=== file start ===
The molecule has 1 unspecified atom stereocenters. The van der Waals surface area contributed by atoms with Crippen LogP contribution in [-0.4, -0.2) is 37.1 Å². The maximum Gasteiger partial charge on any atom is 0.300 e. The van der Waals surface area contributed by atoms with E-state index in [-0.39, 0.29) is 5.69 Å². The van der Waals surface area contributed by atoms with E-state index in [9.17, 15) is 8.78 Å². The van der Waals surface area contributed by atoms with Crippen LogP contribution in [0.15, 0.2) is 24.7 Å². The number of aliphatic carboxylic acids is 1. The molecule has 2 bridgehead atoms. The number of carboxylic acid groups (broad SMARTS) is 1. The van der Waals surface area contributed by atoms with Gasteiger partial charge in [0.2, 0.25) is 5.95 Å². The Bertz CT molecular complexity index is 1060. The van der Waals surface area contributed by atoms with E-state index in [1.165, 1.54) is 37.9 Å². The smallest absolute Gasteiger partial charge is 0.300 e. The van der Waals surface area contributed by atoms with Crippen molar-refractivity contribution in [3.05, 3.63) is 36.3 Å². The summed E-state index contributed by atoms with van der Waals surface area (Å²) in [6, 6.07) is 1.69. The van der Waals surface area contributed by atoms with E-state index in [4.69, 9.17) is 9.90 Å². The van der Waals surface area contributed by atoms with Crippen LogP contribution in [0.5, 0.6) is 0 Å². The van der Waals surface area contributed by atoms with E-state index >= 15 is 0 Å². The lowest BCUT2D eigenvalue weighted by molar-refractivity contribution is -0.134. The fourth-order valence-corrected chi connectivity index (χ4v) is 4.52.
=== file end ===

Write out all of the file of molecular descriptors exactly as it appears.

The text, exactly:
The molecule has 1 unspecified atom stereocenters. The van der Waals surface area contributed by atoms with Crippen LogP contribution in [-0.4, -0.2) is 37.1 Å². The maximum Gasteiger partial charge on any atom is 0.300 e. The van der Waals surface area contributed by atoms with E-state index in [-0.39, 0.29) is 5.69 Å². The van der Waals surface area contributed by atoms with E-state index in [9.17, 15) is 8.78 Å². The van der Waals surface area contributed by atoms with Crippen LogP contribution in [0.15, 0.2) is 24.7 Å². The number of aliphatic carboxylic acids is 1. The molecule has 2 bridgehead atoms. The number of carboxylic acid groups (broad SMARTS) is 1. The van der Waals surface area contributed by atoms with Gasteiger partial charge in [0.2, 0.25) is 5.95 Å². The Bertz CT molecular complexity index is 1060. The van der Waals surface area contributed by atoms with E-state index in [1.165, 1.54) is 37.9 Å². The smallest absolute Gasteiger partial charge is 0.300 e. The van der Waals surface area contributed by atoms with Crippen molar-refractivity contribution in [3.05, 3.63) is 36.3 Å². The summed E-state index contributed by atoms with van der Waals surface area (Å²) in [6, 6.07) is 1.69. The van der Waals surface area contributed by atoms with E-state index in [4.69, 9.17) is 9.90 Å². The van der Waals surface area contributed by atoms with Crippen LogP contribution in [0.5, 0.6) is 0 Å². The van der Waals surface area contributed by atoms with E-state index >= 15 is 0 Å². The lowest BCUT2D eigenvalue weighted by molar-refractivity contribution is -0.134. The fourth-order valence-corrected chi connectivity index (χ4v) is 4.52.